There is thus clear evidence of varying interpretations. What I can't find is a clear reference to this apparent copyists error and yet I can find O' Corrain discussing the literal translation with confidence, and the 1977 Celt translation of FA409 that "The Norwegian king, i.e. Gothfraid, died of a sudden hideous disease. Thus it pleased God."
In other words, so far the only evidence I have that Gofraidh "was probably added by Duald MacFirbis or his anonymous secretary, who made the only extant copy of these annals in the 17th century" is the wording "much-emended". Is this something that was discovered (or at least discussed) after 1998? Any further details would be much appreciated. Ben MacDui 11:23, 20 November 2011 (UTC)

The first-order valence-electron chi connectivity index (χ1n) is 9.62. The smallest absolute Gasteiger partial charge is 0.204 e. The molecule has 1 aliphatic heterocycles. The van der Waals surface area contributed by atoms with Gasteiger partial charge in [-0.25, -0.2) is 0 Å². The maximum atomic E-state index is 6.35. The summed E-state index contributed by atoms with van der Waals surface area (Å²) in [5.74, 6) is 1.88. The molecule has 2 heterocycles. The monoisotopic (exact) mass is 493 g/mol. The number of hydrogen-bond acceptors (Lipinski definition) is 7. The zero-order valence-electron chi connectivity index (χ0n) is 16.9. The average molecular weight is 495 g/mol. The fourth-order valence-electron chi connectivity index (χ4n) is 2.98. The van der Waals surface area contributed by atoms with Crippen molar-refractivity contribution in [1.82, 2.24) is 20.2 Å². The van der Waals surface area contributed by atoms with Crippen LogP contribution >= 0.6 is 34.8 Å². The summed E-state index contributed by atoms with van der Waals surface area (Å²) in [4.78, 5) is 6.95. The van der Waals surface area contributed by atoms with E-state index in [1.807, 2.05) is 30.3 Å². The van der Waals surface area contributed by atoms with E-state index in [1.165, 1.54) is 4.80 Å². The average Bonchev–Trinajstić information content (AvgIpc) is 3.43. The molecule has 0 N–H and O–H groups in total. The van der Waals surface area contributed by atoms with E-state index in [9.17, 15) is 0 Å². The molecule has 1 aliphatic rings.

(talk page stalker) Wow! I feel stupid telling you about CELT now. Sorry about that, Ben. Have you been planning on adding a lot to the Uí Ímair article itself? If so, there's an important paper by Bart Jaski I haven't read yet, where he makes the case that the Uí Ímair/Vikings/Norse were overall the most responsible for the destruction of the ancient Kingship of Tara.[1] In one way or another they managed to smash up an awful lot they came in contact with, but this would be one of if not the biggest in Ireland or Britain, long-term historical impact considered, and if we in effect join the pro-Uí Néill camp, thus regarding Bóruma only the unlikely beneficiary of Uí Ímair efforts to compete for the High Kingship themselves. I believe Woolf argues Amlaíb Cuarán was all about just that, but I can't remember in which paper, volume, or monograph/book.